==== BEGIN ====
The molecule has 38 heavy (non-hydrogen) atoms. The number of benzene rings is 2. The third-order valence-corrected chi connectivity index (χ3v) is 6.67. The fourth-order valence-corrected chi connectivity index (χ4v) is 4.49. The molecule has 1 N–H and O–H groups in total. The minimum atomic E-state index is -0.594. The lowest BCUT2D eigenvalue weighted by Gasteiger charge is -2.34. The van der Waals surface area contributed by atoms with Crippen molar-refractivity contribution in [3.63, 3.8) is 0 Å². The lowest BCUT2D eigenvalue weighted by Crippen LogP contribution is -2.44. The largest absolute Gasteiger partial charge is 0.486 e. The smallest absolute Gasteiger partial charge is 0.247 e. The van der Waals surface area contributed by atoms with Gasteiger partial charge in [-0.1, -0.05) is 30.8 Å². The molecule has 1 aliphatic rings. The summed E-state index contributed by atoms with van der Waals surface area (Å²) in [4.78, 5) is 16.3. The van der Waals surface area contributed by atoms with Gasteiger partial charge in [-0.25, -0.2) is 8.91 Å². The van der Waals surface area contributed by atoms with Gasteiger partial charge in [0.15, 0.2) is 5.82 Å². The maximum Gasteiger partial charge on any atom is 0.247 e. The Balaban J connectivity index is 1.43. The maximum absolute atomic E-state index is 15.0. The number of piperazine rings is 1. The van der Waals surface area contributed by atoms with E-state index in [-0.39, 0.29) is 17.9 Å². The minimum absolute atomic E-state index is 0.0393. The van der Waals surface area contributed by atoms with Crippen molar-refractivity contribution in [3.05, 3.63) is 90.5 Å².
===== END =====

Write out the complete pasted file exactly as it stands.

The molecule has 38 heavy (non-hydrogen) atoms. The number of benzene rings is 2. The third-order valence-corrected chi connectivity index (χ3v) is 6.67. The fourth-order valence-corrected chi connectivity index (χ4v) is 4.49. The molecule has 1 N–H and O–H groups in total. The minimum atomic E-state index is -0.594. The lowest BCUT2D eigenvalue weighted by Gasteiger charge is -2.34. The van der Waals surface area contributed by atoms with Crippen molar-refractivity contribution in [3.63, 3.8) is 0 Å². The lowest BCUT2D eigenvalue weighted by Crippen LogP contribution is -2.44. The largest absolute Gasteiger partial charge is 0.486 e. The smallest absolute Gasteiger partial charge is 0.247 e. The van der Waals surface area contributed by atoms with Gasteiger partial charge in [-0.1, -0.05) is 30.8 Å². The molecule has 1 aliphatic rings. The summed E-state index contributed by atoms with van der Waals surface area (Å²) in [4.78, 5) is 16.3. The van der Waals surface area contributed by atoms with Gasteiger partial charge in [-0.25, -0.2) is 8.91 Å². The van der Waals surface area contributed by atoms with Gasteiger partial charge in [0.15, 0.2) is 5.82 Å². The maximum Gasteiger partial charge on any atom is 0.247 e. The Balaban J connectivity index is 1.43. The maximum absolute atomic E-state index is 15.0. The number of piperazine rings is 1. The van der Waals surface area contributed by atoms with E-state index in [-0.39, 0.29) is 17.9 Å². The minimum absolute atomic E-state index is 0.0393. The van der Waals surface area contributed by atoms with Crippen molar-refractivity contribution in [3.05, 3.63) is 90.5 Å².